Finally, we exited the field on the right side where the little waterfalls spit over the rocks from the meadows above. It’s the beginning of one of the most beautiful spots I’ve ever come across. Even two years before, in the rain, I had fallen for this little alpine dream. This time, the sun was shining, the green plants and flowers were at their happiest and all was right with the world.
Johannesburg Peak across the valley is an awe-inspiring sight. That’s one big boy of a mountain, and I always wonder if I’ll ever get the chance at that one.
But above us here are great green fields that gently give way to granite slabs with rivulets of water melting off the snow fields above. I love walking through this area and I took my time taking it all in.
We decided though that instead of doing the normal thing and camping up on the ridge to the left, or at the foot of the glacier on the other side, we would camp in the meadows where we had easy access to water but most importantly, it was closer! We figured we’d just get up earlier in the morning to hit the climb.
We each set up our bivy sacks wherever we could find dry, soft ground. Once that was done, it was relaxin’ time. I took my shoes and socks off and soaked my tired dogs in the ice cold melt water. It was wonderful, although I had to take them out after a minute or so in order for them not to go numb. Super refreshing and it rejuvenated me. The other guys did the same and then we set about making dinner. After we choked down the dehydrated goop, we went to bed really early as one usually does in the mountains when you are pretty much regulated by daylight. It was a nice night.
When our alarms went off, we fumbled around getting ready and eating but we got going about the same time as some other campers closer to the ridge did too so we felt ok about the time. We headlamped it over to the ridge and maneuvered our way though the myriad of trails but found the correct exit off the ridge (much better go this time that last where I went way to high and had to come back down – lesson learned).
Once over the ridge, we went cross country through the rocks and slabs until we were up on the snow. This was where Steve and I camped last time and were thwarted by weather the following morning. I noted the spot as we went past and was happy to be getting on new ground.
The snowfield was easy and we played leap frog with a group of Seattle Mountaineers up to the flat snowfield and the first views of the classic Eldorado profile. We worked our way quickly across this flat ground. Others roped up but we waited until we got across it at the base of the slope up to the summit. There were great views here down to lakes below and North Cascade peaks everywhere you could see. We saw Sahale which the three of us had done before. And above us was a crevassed glacier and the well-known ridge to the summit.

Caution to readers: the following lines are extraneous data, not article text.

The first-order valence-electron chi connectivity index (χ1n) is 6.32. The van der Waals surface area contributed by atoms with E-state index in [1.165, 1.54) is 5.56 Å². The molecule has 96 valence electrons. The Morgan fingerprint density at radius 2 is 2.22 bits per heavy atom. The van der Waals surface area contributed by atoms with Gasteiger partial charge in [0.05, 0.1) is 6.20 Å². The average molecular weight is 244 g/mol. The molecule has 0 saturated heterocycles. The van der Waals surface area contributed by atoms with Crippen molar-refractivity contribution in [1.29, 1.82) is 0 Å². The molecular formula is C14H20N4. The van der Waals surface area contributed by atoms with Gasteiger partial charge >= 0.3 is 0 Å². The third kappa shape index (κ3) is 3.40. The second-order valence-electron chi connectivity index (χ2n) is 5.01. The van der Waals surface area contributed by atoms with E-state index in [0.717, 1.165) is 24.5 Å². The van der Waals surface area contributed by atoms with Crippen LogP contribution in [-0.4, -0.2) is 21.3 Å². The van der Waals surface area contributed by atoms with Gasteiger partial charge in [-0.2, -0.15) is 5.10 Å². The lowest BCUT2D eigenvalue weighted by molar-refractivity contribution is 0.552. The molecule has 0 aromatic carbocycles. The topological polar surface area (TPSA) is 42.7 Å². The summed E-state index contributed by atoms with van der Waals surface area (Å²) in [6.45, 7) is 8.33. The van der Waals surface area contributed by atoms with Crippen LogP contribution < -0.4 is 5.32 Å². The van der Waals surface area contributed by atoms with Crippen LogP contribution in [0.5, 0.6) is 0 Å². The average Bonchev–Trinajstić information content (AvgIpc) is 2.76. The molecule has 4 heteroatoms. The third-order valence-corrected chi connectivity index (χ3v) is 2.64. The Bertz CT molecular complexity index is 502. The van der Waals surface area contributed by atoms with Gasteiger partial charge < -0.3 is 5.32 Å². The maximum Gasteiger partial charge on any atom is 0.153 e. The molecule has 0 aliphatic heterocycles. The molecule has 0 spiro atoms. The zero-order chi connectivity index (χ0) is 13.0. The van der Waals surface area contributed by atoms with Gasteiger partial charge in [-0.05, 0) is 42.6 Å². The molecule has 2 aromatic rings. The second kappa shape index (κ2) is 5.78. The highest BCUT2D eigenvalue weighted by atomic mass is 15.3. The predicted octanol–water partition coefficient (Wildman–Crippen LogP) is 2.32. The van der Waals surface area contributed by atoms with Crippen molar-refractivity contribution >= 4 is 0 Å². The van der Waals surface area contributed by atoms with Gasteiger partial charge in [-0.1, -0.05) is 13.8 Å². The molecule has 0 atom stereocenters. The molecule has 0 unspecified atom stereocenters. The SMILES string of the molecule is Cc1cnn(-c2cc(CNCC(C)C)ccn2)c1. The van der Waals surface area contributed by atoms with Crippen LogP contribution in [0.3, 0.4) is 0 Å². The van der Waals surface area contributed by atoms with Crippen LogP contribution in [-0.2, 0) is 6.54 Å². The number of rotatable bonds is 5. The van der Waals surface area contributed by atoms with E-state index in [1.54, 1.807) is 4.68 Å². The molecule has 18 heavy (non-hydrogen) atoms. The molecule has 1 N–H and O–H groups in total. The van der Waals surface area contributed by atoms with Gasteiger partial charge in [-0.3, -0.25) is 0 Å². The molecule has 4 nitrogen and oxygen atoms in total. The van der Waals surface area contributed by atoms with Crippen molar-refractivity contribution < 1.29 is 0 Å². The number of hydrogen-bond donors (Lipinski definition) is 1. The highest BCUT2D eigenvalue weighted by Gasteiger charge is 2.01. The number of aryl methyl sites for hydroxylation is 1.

We didn’t wait long and soon headed up, passing more groups of climbers. Karl lead out, then Steve and finally me. It was pretty easy going for glacier travel. The crevasses are easily passed and the route was well worn into the snow. Kind of a cattle call but the slits of exposed rock and ice in the glaciers were neat to look at as we side-stepped them on our way up. At the top of the glacier, we reached the final summit ridge but this classic, knife-edge snow ridge was only a slightly-rounded over fin this late in the year. No amazing photos this trip like you see in the books. We cruised up though in good time and were on the ridge traverse over to the rocky summit.
We were there for a minute or two before the larger group came up behind us and we all camped out on the rocks relaxing, taking photos and having snacks. Not sure how long we were there but we left before the big group did and we slid our way back down in good time. We stayed roped up across the flat glacier this time mostly because we were just cruising along and didn’t want to stop. We did finally take the gear off on the other side of the snow field as dark clouds moved their way in from the west. Had some light rain off and on but nothing bad.
Once we were back down and over the ridge, we had to go back to our bivy spots and break camp. Fortunately, Karl had brought some Caldera Pale Ale and it was chilling in the melt water. We all had a celebratory brewski before breaking down the camp and loading up the packs to capacity. We walked through the meadows like we owned the place, although the real owners, a couple of marmots watched us transients move on down the line.
The boulder field went a little better this time after a summit. We really did not have any issues this climb, it went off as planned and we made pretty decent time. The bugs were a bit nasty in the woods on the way down but Karl and I were planning on heading up to Liberty Bell the next day so we had other things on our mind now. Weird how you can not even be done with one climb and you are moving ahead to the next.
We never did get to Liberty Bell as a storm moved in all across the North Cascades that next day (the one we watched come in with the rain). We headed back home a day early and one summit richer. I can see why some of my friends do this one multiple times. It’s a classic steep approach, alpine meadow traverse, glacier climb and snow ridge summit. It’s what you think about when you think about mountain climbing.
Although, I’d be hard-pressed to want to do that approach a third time….